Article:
Indonesia’s economy is expected to grow 5.3% in 2018 and 2019, as investment accelerates and household consumption improves, according to the Asian Development Bank (ADB)’s flagship annual economic publication, Asian Development Outlook (ADO) 2018, released today.
“Indonesia’s strong macroeconomic management and structural reforms have boosted the investment momentum,” said Winfried Wicklein, ADB’s Country Director for Indonesia. “With continued reform efforts, the country can reach a higher and more inclusive growth.”
The ADO highlights that strengthening investment has improved the quality of growth, with higher capital spending from the government helping to address the infrastructure gap. Investment is expected to continue to accelerate, spurred by positive business sentiment from structural reforms, along with the fast-tracking of several national strategic projects.
In 2017, Indonesia’s economy grew 5.1%, driven by higher export growth, stronger investment, and private consumption, supported by low inflation and solid job growth, including about 1.5 million manufacturing jobs alone.
Inflation averaged 3.8% in 2017 and is forecast to stabilize this year, before edging up slightly to 4.0% in 2019. This should support consumer confidence and help to sustain household spending and real income this year and next.
A pickup in global trade and higher international commodity prices in 2017 helped narrow the current account deficit to 1.7% of Indonesia’s gross domestic product. In 2018, export growth is expected to moderate while imports will likely remain strong, buoyed by demand for capital goods. The current account deficit is therefore expected to widen moderately in 2018 and 2019, the report says.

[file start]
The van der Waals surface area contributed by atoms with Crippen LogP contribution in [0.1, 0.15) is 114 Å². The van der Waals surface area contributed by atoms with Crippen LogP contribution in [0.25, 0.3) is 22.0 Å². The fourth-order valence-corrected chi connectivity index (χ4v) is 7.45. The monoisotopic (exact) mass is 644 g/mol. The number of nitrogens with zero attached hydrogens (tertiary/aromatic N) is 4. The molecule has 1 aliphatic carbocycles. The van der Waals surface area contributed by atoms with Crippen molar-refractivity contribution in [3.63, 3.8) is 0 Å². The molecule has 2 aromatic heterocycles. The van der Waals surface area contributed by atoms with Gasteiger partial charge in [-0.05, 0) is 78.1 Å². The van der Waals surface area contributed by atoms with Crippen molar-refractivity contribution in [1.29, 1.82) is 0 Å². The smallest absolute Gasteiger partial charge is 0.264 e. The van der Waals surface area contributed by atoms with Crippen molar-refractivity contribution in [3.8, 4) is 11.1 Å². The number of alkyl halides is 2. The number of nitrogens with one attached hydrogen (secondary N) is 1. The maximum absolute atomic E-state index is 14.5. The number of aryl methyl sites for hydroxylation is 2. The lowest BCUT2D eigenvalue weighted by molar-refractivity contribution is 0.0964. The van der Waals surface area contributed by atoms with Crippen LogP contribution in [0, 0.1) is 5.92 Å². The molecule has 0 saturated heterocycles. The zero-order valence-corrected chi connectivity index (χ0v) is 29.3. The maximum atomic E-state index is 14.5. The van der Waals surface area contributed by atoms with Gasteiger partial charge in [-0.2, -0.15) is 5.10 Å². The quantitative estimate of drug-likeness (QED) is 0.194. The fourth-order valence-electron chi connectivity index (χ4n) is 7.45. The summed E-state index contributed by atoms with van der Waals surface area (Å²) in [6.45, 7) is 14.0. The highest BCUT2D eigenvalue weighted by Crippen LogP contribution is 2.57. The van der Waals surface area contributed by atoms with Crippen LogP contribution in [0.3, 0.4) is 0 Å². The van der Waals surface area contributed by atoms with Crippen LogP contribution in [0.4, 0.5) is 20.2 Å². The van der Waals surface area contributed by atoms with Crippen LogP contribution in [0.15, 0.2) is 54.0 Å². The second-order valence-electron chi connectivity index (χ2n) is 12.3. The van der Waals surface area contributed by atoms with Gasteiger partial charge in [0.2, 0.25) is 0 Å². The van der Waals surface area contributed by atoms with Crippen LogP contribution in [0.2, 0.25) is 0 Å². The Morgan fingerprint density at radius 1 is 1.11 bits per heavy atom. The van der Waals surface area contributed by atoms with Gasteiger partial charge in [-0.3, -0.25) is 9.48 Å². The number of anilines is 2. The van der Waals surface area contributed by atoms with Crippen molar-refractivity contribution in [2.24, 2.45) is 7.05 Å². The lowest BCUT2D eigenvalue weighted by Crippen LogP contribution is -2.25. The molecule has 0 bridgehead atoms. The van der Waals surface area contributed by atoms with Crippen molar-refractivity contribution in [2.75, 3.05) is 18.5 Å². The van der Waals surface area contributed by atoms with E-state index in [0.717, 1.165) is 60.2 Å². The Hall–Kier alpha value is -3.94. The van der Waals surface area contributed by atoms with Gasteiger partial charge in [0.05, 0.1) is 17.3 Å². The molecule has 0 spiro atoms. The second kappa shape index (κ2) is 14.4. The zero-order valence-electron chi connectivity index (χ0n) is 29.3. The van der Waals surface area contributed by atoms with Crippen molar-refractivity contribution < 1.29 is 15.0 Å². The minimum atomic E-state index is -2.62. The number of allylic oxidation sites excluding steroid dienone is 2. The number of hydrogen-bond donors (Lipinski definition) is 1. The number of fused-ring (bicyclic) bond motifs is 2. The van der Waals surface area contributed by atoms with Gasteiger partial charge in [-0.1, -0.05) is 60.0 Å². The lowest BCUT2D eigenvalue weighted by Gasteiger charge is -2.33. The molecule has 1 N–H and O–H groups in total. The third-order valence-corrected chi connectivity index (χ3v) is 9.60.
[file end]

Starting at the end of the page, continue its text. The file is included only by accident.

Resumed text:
Externally, risks to Indonesia’s economic outlook include the pace of monetary policy developments in advanced countries and international trade tensions. Domestically, the economy could face potential revenue shortfalls and expenditure delays.
The ADO says Indonesia’s continued efforts in structural reforms can propel the country to a more inclusive growth. Priorities include infrastructure investment, education and skills development, and investment climate reform.
In a special theme chapter, the report narrows in on how technology affects jobs in Asia. It points out that while some of the region’s jobs will be eliminated through automation, new technologies will also help create jobs. The report highlights that policymakers will have to be proactive if the benefits of new technologies are to be shared widely across workers and society. This will require coordinated action to pursue education reforms that promote lifelong learning, maintain labor market flexibility, strengthen social protection systems, and reduce income inequality.
“The key challenge for the Indonesian government and businesses is to capitalize on the opportunities while mitigating risks from new technologies,” Mr. Wicklein said. “Toward this end, ADB is pleased to support the government in gearing up for the challenges ahead, such as researching the impact of disruptive technologies on the macroeconomy and selected sectors, such as manufacturing, finance, energy, e-commerce, and urban development.”